Monday, July 25, 2011

A head and a half from potential contest glory

The amazing thing I have learned in just two-plus years of playing on the thoroughbred handicapping contest circuit is how small race margins often determine not only the player's outcome, but prompt change of strategy in a heartbeat.

Friday night's It's Del Mar Time contest at was a case in point. The contest centered on the 8-race card, with handicappers making mythical $2 win-place wagers and earning a point for each dollar of "real" win and place money earned by one's horse.  Of my three contests this weekend (more below), this is one I handicapped thoroughly, but only tied for 46th-place in a 150-person field, accruing 446 points; the winner tallied 1,128 to take down the $2,500 cash prize (for a $50 tournament entry fee).

Race 3 proved the decisive contest race.  After tallying 102 points in selecting second-place finisher Traweek (9-to-1) in the opener, I picked up another 112 points on winner Heleonor Rugby (5-to-2) in Race 2 (paid $7.80 to win, $3.40 to place) to move into sixth-place.  In handicapping Race 3, I identified 4 horses at better than 5-to-1 that I considered playable, and eventually settled on #6 Capalatte, who shot up to 22.5-to-1 off a 10-to-1 morning line and, I thought, would benefit from some rest and had run well last summer at Del Mar against tougher claimers; Friday's 3rd was an $8k claimer at 7 furlongs.

The race shape was exactly as anticipated, and the freshening obviously helped Capalatte. Jockey Alonso Quinonez put this 4-year-old filly in a perfect ground-saving, stalking trip along the rail and passed the leaders turning for home but was gunned down by a head at the wire by 14.7-to-1 Akeela, my second choice ($442 exacta that I did not have...ouch!).  On track, Capalatte paid a healthy $17.20 to place, but the 172 points within the contest format dropped me to 21st-place, since Akeela ($31.40 to win, $11.80 to place) produced 432 points to anyone who had her (or, the 20 players ahead of me in the standings).

From a small sample of people beneath me in the standings, it looked like few had Capalatte, but I kept a positive perspective ahead with five races to go in the contest. Race 4 provided a similarly grueling outcome for my contest hopes, with 6.6-to-1 (the second-longest shot in a 6-horse field) Lift Our Luck gunned down in the final 50 yards to finish second (60 contest points for the $6 place payout).

So, four contest winner and three seconds, with about a half length the difference between my 17th-place standing halfway through the card and, presumably, a decent lead.  From that point on I went 0-for-4, taking some shots on double-digit horses (none of which finished better than fourth), feeling the need to hit some decent prices in order to have a real shot at taking the top spot. Was the decision a bit hasty? Maybe, but by that time, despite some excellent handicapping, I was 440 points off the leader, who went 4-for-4 to that point. From there on, the winners of races 5-8 yielded a total of 678 points, but that was a best-case scenario for even the best of handicappers (NJ Horseplayer not among them).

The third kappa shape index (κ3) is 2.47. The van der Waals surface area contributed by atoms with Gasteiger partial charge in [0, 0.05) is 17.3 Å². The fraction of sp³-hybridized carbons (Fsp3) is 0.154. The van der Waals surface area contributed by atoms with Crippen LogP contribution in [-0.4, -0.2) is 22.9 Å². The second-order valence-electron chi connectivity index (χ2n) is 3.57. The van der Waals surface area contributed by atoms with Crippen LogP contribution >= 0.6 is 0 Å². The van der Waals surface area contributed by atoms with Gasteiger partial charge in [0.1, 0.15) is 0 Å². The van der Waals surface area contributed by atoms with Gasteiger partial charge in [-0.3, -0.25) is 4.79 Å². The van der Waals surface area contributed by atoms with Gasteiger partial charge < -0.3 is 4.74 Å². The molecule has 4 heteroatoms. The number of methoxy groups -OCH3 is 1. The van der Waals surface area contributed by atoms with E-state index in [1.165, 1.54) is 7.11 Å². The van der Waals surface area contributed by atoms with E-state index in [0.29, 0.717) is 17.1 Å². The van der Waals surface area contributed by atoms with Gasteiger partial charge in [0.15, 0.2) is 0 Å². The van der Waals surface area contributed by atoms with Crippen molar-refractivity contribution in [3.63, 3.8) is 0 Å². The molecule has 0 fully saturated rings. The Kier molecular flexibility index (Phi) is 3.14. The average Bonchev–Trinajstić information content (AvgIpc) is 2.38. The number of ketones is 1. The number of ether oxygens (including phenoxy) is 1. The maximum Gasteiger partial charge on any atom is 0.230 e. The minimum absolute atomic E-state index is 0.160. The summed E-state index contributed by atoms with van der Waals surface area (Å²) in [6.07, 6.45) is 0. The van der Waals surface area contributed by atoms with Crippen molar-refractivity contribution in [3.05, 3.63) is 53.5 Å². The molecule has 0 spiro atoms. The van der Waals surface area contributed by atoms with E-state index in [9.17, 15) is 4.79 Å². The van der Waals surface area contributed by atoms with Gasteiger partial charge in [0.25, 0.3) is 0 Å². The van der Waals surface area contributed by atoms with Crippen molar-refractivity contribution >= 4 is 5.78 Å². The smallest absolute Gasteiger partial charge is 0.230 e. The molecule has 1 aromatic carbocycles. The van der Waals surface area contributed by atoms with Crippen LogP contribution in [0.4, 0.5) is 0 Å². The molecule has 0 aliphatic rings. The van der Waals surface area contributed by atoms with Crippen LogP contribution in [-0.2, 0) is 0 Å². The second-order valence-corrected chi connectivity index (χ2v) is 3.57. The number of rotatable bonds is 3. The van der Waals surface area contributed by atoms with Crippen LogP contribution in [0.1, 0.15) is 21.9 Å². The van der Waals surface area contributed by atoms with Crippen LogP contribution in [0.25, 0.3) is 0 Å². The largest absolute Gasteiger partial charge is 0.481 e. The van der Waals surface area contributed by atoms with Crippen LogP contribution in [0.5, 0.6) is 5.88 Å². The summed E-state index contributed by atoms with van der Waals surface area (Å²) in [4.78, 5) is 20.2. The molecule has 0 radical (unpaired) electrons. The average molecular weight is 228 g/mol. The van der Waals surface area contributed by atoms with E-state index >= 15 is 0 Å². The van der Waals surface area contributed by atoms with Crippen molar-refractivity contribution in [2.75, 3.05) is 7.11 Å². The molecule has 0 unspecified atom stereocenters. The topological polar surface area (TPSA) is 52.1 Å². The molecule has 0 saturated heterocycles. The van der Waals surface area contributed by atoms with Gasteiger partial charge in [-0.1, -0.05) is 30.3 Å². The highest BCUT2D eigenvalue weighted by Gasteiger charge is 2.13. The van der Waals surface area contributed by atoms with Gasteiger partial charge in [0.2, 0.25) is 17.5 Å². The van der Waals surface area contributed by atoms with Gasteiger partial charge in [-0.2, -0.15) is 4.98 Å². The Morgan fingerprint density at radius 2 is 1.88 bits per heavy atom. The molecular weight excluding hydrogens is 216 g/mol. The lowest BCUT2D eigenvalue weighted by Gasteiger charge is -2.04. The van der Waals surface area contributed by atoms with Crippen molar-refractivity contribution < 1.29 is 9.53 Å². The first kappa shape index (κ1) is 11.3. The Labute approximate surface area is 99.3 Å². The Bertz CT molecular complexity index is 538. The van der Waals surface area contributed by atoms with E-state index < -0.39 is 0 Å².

I have yet to be in a position to "play from ahead," so to speak, but Friday's experience had me wondering how I might have played races 5-8 with the lead.  In Races 5 and 6, I switched away from short-price plays that finished only third and fourth, while in Race 7 I had identified eventual winner Cloud Man as the horse to beat, but not much of a play at 3-to-2. Shoulda coulda woulda, I suppose, but it makes for good self-analysis in preparing for future contests, and hopefully provides some value to my blog readers.

PS. For the sake of disclosure, I did participate in Sunday's NHC Tour Summer Online Challenge, but barely prepared in advance, owing to a massive workload this weekend in preparing for a major renovation at the NJ Horseplayer house. I made hasty selections on the 10-race contest card, but would not put this one among the "value-adds" of handicapping contest afterthought.

Next up...Monday night's Horse Player Now Night School web chat on handicapping two-year old races...hopefully valuable ahead of this Sunday's road trip to Saratoga with Red Rock or Bust, Tony the (retired) Mailman (my Dad) and Walter M, who is dusting me thus far with chalky selections in the free Del Mar online contest.

1 comment:

  1. hi Bill -

    I went into my blog roll and readded

    It turns out the RSS feed is not turned ON from your dashboard. I think this may have happened sometime after May 29th - the last post showing on my blog roll.

    I have a lot to read up on here, so I'll make a mental note to refresh this blog by clicking on the header. Have a good weekend. ~ Norm